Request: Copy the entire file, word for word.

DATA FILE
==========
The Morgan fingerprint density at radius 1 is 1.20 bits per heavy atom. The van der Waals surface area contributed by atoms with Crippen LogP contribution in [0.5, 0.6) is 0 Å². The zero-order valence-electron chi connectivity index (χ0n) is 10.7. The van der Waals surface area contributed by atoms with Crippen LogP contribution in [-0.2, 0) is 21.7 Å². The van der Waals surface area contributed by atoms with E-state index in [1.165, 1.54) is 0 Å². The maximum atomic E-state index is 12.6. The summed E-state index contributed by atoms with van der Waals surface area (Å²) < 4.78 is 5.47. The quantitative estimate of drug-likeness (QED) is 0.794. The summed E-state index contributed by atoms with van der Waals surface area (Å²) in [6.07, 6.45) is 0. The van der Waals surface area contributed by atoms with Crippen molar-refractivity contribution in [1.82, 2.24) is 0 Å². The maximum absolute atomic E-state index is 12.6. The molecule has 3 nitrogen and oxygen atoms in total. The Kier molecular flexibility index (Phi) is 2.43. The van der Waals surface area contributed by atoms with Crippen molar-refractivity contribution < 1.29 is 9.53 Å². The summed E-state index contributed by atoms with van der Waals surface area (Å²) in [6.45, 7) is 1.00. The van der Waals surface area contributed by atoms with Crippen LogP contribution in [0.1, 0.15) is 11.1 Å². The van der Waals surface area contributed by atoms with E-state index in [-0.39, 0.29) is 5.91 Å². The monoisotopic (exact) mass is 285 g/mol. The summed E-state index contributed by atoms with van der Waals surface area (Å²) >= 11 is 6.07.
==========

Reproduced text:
The Morgan fingerprint density at radius 1 is 1.20 bits per heavy atom. The van der Waals surface area contributed by atoms with Crippen LogP contribution in [0.5, 0.6) is 0 Å². The zero-order valence-electron chi connectivity index (χ0n) is 10.7. The van der Waals surface area contributed by atoms with Crippen LogP contribution in [-0.2, 0) is 21.7 Å². The van der Waals surface area contributed by atoms with E-state index in [1.165, 1.54) is 0 Å². The maximum atomic E-state index is 12.6. The summed E-state index contributed by atoms with van der Waals surface area (Å²) < 4.78 is 5.47. The quantitative estimate of drug-likeness (QED) is 0.794. The summed E-state index contributed by atoms with van der Waals surface area (Å²) in [6.07, 6.45) is 0. The van der Waals surface area contributed by atoms with Crippen molar-refractivity contribution in [1.82, 2.24) is 0 Å². The maximum absolute atomic E-state index is 12.6. The molecule has 3 nitrogen and oxygen atoms in total. The Kier molecular flexibility index (Phi) is 2.43. The van der Waals surface area contributed by atoms with Crippen molar-refractivity contribution < 1.29 is 9.53 Å². The summed E-state index contributed by atoms with van der Waals surface area (Å²) in [6.45, 7) is 1.00. The van der Waals surface area contributed by atoms with Crippen LogP contribution in [0.1, 0.15) is 11.1 Å². The van der Waals surface area contributed by atoms with E-state index in [-0.39, 0.29) is 5.91 Å². The monoisotopic (exact) mass is 285 g/mol. The summed E-state index contributed by atoms with van der Waals surface area (Å²) >= 11 is 6.07.